Guest blogger Maja Woods introduces us to Santa Rosa artist Mary Jarvis.
Mary Jarvis has been creating oil paintings of wood grain designs—and only these paintings of wood grains—for the past 10 years.
Why would someone spend a decade painting wood grain designs? When asked, Jarvis just shrugs and says she finds the paintings beautiful and she finds joy in creating them. I have to agree that those are two very good things to find.
Woods have always been a big part of Jarvis’ life. Growing up in Wisconsin, her family would spend their vacations in a cabin in the forest. These were long, carefree days of playing in the woods. Then, at night, before going to sleep, she would lie in bed staring up at the cabin ceiling. Perhaps the daydreams of those childhood days became entangled with the wood grain designs she stared up at each night. Whatever the case, if you look back at Jarvis’ childhood notebooks and old school papers, you’ll notice that the margins are full of the looping, thumbprint-like designs of wood grain.
Later on as an adult, as she was sketching out other art projects, Jarvis noticed that those wood grain designs were still popping up in the margins. Eventually, she decided to paint one of them.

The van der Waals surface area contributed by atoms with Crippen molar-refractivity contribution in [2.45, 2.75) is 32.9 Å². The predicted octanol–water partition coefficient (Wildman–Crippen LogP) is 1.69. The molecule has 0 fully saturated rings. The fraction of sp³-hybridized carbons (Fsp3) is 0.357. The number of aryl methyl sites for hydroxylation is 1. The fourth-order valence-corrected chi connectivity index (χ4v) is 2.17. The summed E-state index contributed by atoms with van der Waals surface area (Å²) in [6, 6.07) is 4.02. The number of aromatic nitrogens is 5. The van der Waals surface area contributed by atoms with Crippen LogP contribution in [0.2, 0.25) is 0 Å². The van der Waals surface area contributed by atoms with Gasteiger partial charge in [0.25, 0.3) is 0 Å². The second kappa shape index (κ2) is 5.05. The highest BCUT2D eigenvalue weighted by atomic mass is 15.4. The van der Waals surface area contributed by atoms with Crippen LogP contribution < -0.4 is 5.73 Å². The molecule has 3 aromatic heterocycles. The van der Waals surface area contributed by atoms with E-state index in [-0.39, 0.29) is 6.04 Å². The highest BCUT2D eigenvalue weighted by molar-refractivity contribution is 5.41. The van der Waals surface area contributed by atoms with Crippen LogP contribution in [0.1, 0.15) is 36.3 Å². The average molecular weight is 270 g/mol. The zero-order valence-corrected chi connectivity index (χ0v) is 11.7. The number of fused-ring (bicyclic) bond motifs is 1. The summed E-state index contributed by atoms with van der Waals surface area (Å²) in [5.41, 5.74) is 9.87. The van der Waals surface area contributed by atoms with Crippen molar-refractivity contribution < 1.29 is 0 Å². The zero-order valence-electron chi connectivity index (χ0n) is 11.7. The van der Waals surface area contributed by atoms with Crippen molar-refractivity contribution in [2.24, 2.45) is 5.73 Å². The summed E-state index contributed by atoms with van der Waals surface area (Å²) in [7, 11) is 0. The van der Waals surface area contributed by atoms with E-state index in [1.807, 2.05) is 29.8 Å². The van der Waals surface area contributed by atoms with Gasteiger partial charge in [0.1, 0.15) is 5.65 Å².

“It was quite a revelation to actual paint it. Up until then, my memories of wood grain were from our cabin in the forest. It was in a natural, earthy context. And the doodles were in pen or pencil, so they were monochrome. But then, once I had those oil paints in my hands, the pictures I made were very intense and colorful. Part of it is rooted in a traditional Midwestern upbringing. Part of it is from this no-holds-barred, avant-garde lifestyle I led for many years. And part of it is simply about freedom. There’s a respect for nature and tradition, and also for the wildness that breaks those rules.”
“Woodgrain 1B15-2B15” by Mary Jarvis is currently on display at the Calibi Gallery, 456 10th St, Santa Rosa, CA 95401″